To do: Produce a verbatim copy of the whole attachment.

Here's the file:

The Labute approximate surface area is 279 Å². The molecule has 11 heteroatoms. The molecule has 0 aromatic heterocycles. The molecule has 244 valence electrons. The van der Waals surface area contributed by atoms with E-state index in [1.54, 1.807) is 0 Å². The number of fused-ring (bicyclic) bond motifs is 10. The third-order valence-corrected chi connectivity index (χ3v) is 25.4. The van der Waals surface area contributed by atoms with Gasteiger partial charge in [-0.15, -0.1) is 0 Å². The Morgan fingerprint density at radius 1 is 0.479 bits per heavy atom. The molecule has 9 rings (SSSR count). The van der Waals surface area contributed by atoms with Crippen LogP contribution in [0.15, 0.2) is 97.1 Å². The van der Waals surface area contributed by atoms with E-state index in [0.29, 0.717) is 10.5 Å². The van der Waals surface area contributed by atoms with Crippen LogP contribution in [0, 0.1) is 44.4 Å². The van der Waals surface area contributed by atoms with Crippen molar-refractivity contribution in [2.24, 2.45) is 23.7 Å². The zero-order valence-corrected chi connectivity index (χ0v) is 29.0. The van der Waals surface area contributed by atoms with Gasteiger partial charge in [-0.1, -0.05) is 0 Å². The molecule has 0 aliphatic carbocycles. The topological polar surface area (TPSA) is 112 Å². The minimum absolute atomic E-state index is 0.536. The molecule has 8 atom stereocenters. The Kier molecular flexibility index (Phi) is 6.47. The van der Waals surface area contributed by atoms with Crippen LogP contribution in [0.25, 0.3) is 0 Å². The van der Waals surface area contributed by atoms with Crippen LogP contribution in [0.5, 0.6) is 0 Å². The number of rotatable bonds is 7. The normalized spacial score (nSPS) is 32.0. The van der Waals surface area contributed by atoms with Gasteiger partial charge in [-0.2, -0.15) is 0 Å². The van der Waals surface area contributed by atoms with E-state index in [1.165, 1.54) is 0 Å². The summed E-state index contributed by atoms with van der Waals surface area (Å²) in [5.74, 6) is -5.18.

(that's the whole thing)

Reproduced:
The Labute approximate surface area is 279 Å². The molecule has 11 heteroatoms. The molecule has 0 aromatic heterocycles. The molecule has 244 valence electrons. The van der Waals surface area contributed by atoms with E-state index in [1.54, 1.807) is 0 Å². The number of fused-ring (bicyclic) bond motifs is 10. The third-order valence-corrected chi connectivity index (χ3v) is 25.4. The van der Waals surface area contributed by atoms with Gasteiger partial charge in [-0.15, -0.1) is 0 Å². The Morgan fingerprint density at radius 1 is 0.479 bits per heavy atom. The molecule has 9 rings (SSSR count). The van der Waals surface area contributed by atoms with Crippen LogP contribution in [0.15, 0.2) is 97.1 Å². The van der Waals surface area contributed by atoms with E-state index in [0.29, 0.717) is 10.5 Å². The van der Waals surface area contributed by atoms with Crippen LogP contribution in [0, 0.1) is 44.4 Å². The van der Waals surface area contributed by atoms with Crippen molar-refractivity contribution in [2.24, 2.45) is 23.7 Å². The zero-order valence-corrected chi connectivity index (χ0v) is 29.0. The van der Waals surface area contributed by atoms with Gasteiger partial charge in [-0.1, -0.05) is 0 Å². The molecule has 0 aliphatic carbocycles. The topological polar surface area (TPSA) is 112 Å². The minimum absolute atomic E-state index is 0.536. The molecule has 8 atom stereocenters. The Kier molecular flexibility index (Phi) is 6.47. The van der Waals surface area contributed by atoms with Crippen LogP contribution in [0.25, 0.3) is 0 Å². The van der Waals surface area contributed by atoms with Crippen LogP contribution in [0.5, 0.6) is 0 Å². The number of rotatable bonds is 7. The normalized spacial score (nSPS) is 32.0. The van der Waals surface area contributed by atoms with Gasteiger partial charge in [-0.2, -0.15) is 0 Å². The van der Waals surface area contributed by atoms with E-state index in [1.165, 1.54) is 0 Å². The summed E-state index contributed by atoms with van der Waals surface area (Å²) in [5.74, 6) is -5.18.